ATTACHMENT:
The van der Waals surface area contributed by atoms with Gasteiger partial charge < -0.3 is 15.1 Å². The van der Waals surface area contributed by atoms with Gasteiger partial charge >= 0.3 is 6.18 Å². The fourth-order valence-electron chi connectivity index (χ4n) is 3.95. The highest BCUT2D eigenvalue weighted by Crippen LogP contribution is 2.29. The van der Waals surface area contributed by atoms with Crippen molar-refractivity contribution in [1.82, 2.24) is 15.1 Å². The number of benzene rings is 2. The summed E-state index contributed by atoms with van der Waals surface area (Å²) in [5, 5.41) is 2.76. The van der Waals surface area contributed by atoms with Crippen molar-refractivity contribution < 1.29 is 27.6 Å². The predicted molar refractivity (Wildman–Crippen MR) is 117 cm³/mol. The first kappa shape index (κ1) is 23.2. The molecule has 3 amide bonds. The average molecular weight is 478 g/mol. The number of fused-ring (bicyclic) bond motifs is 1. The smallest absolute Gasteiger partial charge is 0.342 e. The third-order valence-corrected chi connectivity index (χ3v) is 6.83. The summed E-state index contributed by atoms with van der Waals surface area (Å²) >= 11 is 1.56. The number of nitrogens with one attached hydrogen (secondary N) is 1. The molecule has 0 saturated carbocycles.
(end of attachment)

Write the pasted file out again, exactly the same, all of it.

The van der Waals surface area contributed by atoms with Gasteiger partial charge < -0.3 is 15.1 Å². The van der Waals surface area contributed by atoms with Gasteiger partial charge >= 0.3 is 6.18 Å². The fourth-order valence-electron chi connectivity index (χ4n) is 3.95. The highest BCUT2D eigenvalue weighted by Crippen LogP contribution is 2.29. The van der Waals surface area contributed by atoms with Crippen molar-refractivity contribution in [1.82, 2.24) is 15.1 Å². The number of benzene rings is 2. The summed E-state index contributed by atoms with van der Waals surface area (Å²) in [5, 5.41) is 2.76. The van der Waals surface area contributed by atoms with Crippen molar-refractivity contribution < 1.29 is 27.6 Å². The predicted molar refractivity (Wildman–Crippen MR) is 117 cm³/mol. The first kappa shape index (κ1) is 23.2. The molecule has 3 amide bonds. The average molecular weight is 478 g/mol. The number of fused-ring (bicyclic) bond motifs is 1. The smallest absolute Gasteiger partial charge is 0.342 e. The third-order valence-corrected chi connectivity index (χ3v) is 6.83. The summed E-state index contributed by atoms with van der Waals surface area (Å²) >= 11 is 1.56. The number of nitrogens with one attached hydrogen (secondary N) is 1. The molecule has 0 saturated carbocycles.